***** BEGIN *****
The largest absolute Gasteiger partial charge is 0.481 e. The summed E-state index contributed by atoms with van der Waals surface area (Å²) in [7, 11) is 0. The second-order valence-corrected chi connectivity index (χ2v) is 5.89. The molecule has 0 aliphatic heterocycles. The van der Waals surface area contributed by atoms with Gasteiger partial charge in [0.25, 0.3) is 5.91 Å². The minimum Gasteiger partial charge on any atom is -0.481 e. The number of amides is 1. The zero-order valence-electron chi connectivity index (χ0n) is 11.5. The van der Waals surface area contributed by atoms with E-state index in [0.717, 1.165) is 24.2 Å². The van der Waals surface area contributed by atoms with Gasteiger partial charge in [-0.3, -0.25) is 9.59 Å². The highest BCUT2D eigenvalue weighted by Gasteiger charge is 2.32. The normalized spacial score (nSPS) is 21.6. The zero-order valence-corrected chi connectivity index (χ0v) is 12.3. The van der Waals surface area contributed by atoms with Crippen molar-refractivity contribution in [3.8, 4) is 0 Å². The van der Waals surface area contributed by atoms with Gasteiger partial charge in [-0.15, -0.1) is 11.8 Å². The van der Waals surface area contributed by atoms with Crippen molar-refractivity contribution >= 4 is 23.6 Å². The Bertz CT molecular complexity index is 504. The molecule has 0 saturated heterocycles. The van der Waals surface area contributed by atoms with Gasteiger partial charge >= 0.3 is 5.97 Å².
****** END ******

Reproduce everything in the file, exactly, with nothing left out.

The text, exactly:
The largest absolute Gasteiger partial charge is 0.481 e. The summed E-state index contributed by atoms with van der Waals surface area (Å²) in [7, 11) is 0. The second-order valence-corrected chi connectivity index (χ2v) is 5.89. The molecule has 0 aliphatic heterocycles. The van der Waals surface area contributed by atoms with Gasteiger partial charge in [0.25, 0.3) is 5.91 Å². The minimum Gasteiger partial charge on any atom is -0.481 e. The number of amides is 1. The zero-order valence-electron chi connectivity index (χ0n) is 11.5. The van der Waals surface area contributed by atoms with E-state index in [0.717, 1.165) is 24.2 Å². The van der Waals surface area contributed by atoms with Gasteiger partial charge in [-0.3, -0.25) is 9.59 Å². The highest BCUT2D eigenvalue weighted by Gasteiger charge is 2.32. The normalized spacial score (nSPS) is 21.6. The zero-order valence-corrected chi connectivity index (χ0v) is 12.3. The van der Waals surface area contributed by atoms with Crippen molar-refractivity contribution in [3.8, 4) is 0 Å². The van der Waals surface area contributed by atoms with Gasteiger partial charge in [-0.15, -0.1) is 11.8 Å². The van der Waals surface area contributed by atoms with Crippen molar-refractivity contribution >= 4 is 23.6 Å². The Bertz CT molecular complexity index is 504. The molecule has 0 saturated heterocycles. The van der Waals surface area contributed by atoms with Gasteiger partial charge >= 0.3 is 5.97 Å².